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About Nibb31

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    Flight Director
  1. Nose cones and fairings are expensive. A rounded nose cone might be marginally better, but will use more material and could be heavier, more expensive and harder to produce than a simple cone. In engineering, there is no single best design. Engineering is about meeting requirements, and each R&D team has different requirements. Therefore, an actual design is always a matter of compromise and defining priorities: performance, cost, schedule, pick two. This is why different engineering teams figure out different solutions depending on their different requirements, and some rockets are cones and others are ogives.
  2. If it's for PR, it's instrumentalising a child, which is bad and counter-productive. If it's for science, then it's unethical and illegal, which is bad. When there is no reason to do something, then don't do it. Doing something "because you can" is stupid.
  3. In reality, you don't go straight up and suddenly turn. Converting vertical speed into horizontal speed is a waste of energy. Real rockets start their gravity turn as soon as they clear the launchpad.
  4. Ignorance is bliss. Extreme environments are hard and dangerous, and they always will be. Sorry to burst your bubble. Even for something as simple as opening a hatch, there are many things that can go wrong. Sure, you could do it quicker, but what if there is a pressure differential and the hatch slams into someone's nose? What if there has been a hydrazine leak inside the Dragon? What if the seal between the two vehicles leaks? The ISS has cost a significant percentage of several countries' GDP. The cost of astronaut man-hours is high and that time is best spent on producing science. However, time spent on dealing with unplanned contingencies, especially when the risk is life-threatening, is much more expensive and disruptive than time spent dealing with planned procedures. Cutting corners often costs much more than following procedures.
  5. It seems like the OP has his terminology wrong. He seems to be talking about atmospheric reentry, not orbital insertion. He also seems to be talking about camouflage, not stealth.
  6. As you can see, it doesn't simply burn retrograde. It reverts the horizontal vector but maintains the vertical component.
  7. I don't find this very different from the ITS.
  8. NASA expedition on a SpaceX rocket.
  9. Delusional people can still be physiologically fit.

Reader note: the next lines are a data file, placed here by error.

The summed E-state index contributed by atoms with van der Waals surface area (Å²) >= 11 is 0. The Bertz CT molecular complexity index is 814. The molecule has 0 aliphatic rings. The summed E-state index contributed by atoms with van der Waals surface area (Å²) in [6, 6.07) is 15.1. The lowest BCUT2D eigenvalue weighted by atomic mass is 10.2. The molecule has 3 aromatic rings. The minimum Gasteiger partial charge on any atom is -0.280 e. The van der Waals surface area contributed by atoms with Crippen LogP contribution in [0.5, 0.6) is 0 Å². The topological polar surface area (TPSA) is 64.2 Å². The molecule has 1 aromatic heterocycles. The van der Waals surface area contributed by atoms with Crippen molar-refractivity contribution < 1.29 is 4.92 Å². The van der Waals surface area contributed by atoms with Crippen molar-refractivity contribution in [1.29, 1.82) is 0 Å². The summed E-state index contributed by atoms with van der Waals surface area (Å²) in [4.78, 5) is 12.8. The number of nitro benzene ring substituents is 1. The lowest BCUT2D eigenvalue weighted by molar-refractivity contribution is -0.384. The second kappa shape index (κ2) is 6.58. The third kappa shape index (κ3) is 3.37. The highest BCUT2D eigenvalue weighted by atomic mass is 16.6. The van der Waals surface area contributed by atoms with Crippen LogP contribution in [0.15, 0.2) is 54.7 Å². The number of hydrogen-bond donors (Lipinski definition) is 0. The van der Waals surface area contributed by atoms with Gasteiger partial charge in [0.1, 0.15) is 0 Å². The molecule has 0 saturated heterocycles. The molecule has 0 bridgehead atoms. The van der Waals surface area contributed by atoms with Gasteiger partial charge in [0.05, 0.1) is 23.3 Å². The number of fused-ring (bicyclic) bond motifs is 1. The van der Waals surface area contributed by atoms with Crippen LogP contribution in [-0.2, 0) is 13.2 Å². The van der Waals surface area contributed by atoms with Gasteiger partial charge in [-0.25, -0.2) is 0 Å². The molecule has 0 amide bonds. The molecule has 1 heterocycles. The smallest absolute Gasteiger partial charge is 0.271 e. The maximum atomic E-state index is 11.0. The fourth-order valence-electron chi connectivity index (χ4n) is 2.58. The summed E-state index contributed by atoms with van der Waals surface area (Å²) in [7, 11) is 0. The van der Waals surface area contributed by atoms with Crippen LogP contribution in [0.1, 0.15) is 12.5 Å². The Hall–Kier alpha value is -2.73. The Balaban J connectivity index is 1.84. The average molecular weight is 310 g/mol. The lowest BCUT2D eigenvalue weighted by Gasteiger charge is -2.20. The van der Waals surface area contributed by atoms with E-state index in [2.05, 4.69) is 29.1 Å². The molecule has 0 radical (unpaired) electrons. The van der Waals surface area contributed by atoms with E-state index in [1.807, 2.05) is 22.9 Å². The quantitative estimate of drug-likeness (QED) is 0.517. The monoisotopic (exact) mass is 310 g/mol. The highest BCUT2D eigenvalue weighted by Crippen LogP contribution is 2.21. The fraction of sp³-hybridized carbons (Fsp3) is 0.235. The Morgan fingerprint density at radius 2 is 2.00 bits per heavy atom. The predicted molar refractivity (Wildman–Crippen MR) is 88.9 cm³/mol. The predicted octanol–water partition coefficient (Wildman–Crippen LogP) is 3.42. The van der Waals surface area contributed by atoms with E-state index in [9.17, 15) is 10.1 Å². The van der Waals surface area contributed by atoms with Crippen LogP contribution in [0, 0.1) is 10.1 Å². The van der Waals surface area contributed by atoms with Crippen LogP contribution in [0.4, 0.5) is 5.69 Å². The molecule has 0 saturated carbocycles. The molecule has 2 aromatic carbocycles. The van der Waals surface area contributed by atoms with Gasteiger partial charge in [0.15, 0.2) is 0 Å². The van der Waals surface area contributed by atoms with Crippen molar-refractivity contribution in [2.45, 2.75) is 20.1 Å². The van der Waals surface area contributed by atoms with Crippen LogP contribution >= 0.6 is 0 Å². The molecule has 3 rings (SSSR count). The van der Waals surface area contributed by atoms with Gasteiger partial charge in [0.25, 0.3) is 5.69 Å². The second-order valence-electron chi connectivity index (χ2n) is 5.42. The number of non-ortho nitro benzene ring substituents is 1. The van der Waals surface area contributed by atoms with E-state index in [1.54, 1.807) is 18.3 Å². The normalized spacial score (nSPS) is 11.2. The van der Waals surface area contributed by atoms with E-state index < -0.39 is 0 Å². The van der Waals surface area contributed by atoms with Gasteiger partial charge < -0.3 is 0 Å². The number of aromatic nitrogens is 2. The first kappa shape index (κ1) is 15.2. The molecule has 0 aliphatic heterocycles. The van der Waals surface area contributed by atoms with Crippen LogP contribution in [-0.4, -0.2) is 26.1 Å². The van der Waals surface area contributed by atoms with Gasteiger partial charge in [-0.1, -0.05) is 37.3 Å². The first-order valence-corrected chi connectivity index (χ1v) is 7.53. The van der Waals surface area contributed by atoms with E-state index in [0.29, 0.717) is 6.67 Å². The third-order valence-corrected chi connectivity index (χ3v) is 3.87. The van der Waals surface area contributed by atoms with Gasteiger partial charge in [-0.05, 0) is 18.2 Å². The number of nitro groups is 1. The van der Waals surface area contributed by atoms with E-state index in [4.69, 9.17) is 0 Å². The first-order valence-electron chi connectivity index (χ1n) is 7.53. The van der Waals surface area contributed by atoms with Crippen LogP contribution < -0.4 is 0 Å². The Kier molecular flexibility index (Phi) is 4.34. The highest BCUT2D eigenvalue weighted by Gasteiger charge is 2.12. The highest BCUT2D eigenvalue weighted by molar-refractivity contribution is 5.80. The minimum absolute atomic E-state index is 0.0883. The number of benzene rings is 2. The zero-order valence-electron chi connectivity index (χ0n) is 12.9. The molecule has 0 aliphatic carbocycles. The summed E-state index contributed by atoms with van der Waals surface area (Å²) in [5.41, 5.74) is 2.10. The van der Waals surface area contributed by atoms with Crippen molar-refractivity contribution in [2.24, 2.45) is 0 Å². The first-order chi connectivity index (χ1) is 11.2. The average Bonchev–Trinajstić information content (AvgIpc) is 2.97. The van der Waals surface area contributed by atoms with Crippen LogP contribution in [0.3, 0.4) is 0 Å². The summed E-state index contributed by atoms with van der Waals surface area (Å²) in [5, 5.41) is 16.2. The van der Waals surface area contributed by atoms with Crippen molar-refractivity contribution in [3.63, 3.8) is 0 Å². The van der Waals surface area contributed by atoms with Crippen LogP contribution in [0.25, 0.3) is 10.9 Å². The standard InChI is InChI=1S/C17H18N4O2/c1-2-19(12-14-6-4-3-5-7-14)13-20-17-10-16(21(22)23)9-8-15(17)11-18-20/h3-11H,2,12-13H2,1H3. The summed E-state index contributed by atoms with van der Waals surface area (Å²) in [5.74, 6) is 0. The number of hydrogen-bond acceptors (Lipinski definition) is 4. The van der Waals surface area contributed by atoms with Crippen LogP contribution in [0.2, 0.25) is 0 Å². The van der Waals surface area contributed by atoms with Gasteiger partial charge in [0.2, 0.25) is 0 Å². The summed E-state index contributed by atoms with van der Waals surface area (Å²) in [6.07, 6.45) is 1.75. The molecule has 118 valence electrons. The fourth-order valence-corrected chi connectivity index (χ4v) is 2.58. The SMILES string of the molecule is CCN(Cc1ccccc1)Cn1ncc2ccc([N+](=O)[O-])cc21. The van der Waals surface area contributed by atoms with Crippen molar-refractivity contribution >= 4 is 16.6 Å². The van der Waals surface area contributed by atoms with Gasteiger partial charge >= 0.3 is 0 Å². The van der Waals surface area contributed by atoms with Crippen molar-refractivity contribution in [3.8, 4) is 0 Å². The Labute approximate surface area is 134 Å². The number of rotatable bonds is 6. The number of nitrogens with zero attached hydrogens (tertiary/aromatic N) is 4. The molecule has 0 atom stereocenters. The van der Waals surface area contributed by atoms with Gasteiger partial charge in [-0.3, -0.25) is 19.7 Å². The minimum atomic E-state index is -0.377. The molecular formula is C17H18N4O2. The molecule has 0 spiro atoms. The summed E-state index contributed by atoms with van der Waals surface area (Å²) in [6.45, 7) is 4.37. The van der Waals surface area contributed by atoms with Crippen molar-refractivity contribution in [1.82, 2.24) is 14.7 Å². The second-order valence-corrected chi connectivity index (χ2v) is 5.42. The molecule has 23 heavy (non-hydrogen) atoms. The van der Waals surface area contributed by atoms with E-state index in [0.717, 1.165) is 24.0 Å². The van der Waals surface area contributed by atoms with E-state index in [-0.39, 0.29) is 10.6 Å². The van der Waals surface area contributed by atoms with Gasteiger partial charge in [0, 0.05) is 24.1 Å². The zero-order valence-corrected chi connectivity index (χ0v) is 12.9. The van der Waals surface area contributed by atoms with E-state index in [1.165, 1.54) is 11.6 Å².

10. As well as hardware acquisition and R&D.
  11. Remember Newton's hypothetical cannonball shot from a hypothetical mountain above the atmosphere ? Remember that to reach orbit, you need to go fast. A and B don't go fast enough so they fall to Earth. Achieving orbit is about falling and missing the ground, so if you fire a cannonball fast enough it falls beyond the Earth (C and D). If you shoot it even faster, it escapes (E). Now, because the Earth is much much bigger than Kerbin, although the gravity is the same, you need to shoot your cannonball much further to go beyond the horizon, which means it has to go much faster.
  12. Do you think the only cost of running an airline is kerosene or that the only cost of running Google is their electricity bill ?
  13. Maybe I'm missing something, but when I assemble the LM this way (from bottom to top) DM engine, DM, AM engine, AM, I get a huge gap between the AM and the DM (and the AM cabin doesn't clear the SPS engine bell). I need to lower the AM engine so that it clips into the DM for it to look right, but this of course makes separation wonky.
  14. Guidance and attitude control throughout the descent are even more critical. Parachutes will always keep the capsule upright, whereas Dragon needs to be pointing in the right direction before it can fire its engines. All engines need to be working properly in order to maintain attitude and to control de descent rate and trajectory. It's much more complicated than parachutes and it is very different from an F9 landing. But as I said, technical problems can be solved with good engineering. That's the easy part. The hard part is proving on paper that the solution is going to work with 99.99% reliability instead of only 99.9%.